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Home > Blogs > Anthony Harrington > VCT funding for small companies—Will the elections kill a good idea?

VCT funding for small companies—Will the elections kill a good idea?

Finance Blogger: Anthony Harrington Anthony Harrington

A parliamentary election often generates something of an ideas frenzy and with an incoming government potentially set to either change course on what it was doing before, or to take an axe to the other side’s way of doing things, it is an important time for all kinds of bodies to say, “Hey, look at what we do, and don’t spoil it!” Venture Capital Trusts (VCTs) were a “bright new idea” in the UK back in 1995, providing tax relief for investment finance channeled into “arms length” small companies.

As the Association of Investment Companies (AIC) notes, VCTs raised some £340 million through the tax year, 2009–2010. This was more than double the funding (£158 million) raised for the prior year and was the fourth highest since VCTs were launched.

Ian Sayers, AIC director general, points out that this funding played a vital role in bridging the finance gap for small businesses at a time when the banks were not lending. It demonstrates investors’ continued willingness to support VCTs and should be a clear indication to whatever party wins the UK elections that this is one funding initiative that really does work, he said.

The AIC’s research shows, it claims, that the kind of small but fast-growing companies that attracts funding from VCTs often invest substantially more, relative to their size, in R&D than big companies. That point adds to the general sense that smaller companies have a better track record of innovation.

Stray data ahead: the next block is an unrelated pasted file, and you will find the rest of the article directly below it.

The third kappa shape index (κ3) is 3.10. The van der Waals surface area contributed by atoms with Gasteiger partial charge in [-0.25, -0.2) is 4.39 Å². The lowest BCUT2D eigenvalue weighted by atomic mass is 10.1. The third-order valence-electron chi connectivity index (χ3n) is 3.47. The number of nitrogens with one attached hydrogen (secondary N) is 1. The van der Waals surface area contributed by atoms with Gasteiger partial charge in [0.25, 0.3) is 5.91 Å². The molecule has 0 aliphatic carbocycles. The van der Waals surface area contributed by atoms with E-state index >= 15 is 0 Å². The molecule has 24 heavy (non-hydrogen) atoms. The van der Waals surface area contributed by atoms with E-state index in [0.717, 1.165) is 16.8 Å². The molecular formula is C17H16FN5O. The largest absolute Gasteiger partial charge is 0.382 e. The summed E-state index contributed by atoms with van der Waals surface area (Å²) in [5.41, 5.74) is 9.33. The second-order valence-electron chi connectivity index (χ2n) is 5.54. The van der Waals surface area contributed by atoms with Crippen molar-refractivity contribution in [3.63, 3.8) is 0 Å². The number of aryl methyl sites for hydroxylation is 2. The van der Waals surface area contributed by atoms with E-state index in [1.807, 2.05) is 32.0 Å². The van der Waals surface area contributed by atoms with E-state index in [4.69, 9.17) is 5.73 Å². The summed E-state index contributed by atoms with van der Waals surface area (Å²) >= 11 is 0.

At the same time, their rapid growth generates new jobs for the economy. According to Sayers, a survey carried out by the AIC [PDF, 220 KB] provides some strong evidence of the capacity of VCT-funded companies to generate jobs. The survey gathered data on employment levels in 303 investee companies which, at the time the investments were made, had a total of 17,219 employees. By the time the survey was carried out, in April 2009, that had grown to 25,402. In other words, the 303 VCT-backed companies had generated 8,000 jobs between them, amounting to an expansion of their workforce of 47%. (Some 88 companies in the survey disclosed dedicated R&D spending totaling £55.4 million, significantly higher than small companies generally allow for R&D.)

Another feature of VCT-backed companies is that since there is a general understanding, a kind of compact, between the VCT and the entrepreneurs involved that growth will be a high priority, these companies tend to be focused on export at a much earlier stage in their development than other start-ups. Some 103 investee companies provided data to the AIC about the level of their turnover resulting from exports. Total exports amounted to £303 million, or almost exactly a third of their total revenues of £909.7 million. This, again, is a very impressive statistic.

VCT rules in the UK allow individuals to invest up to £200,000 per tax year and to get 30% tax relief on that investment, as well as benefiting from tax-free dividends and no capital gains tax, provided the investment is held for a minimum of five years. You have to invest a minimum (usually £3,000 or £5,000) and the managers of a VCT cannot hold the amount in cash for too long. They have to invest at least 70% of the investment within three years (otherwise this would be a simple, no-risk way of not paying tax on interest earned). The only downside of the current VCT tax arrangements is that the government really does want this to be start-up money, and start-ups are the highest risk going. Only companies with assets of less than £7 million before issue are eligible and they can’t have more than 50 employees. They also cannot raise more than £2 million in funding from VCTs in any 12 month period. The requirement to hold the investment for five years means that many investors can expect to see losses. Some VCTs try to minimize the risk by, for example, only investing in small companies with solid assets such as freehold properties (children’s nurseries being a favorite). The general message in the run up to an election from the AIC is: VCTs are a good thing. Keep it so…

Further reading on VCTs and raising finance



Tags: funding , small companies , tax , Venture Capital Trusts
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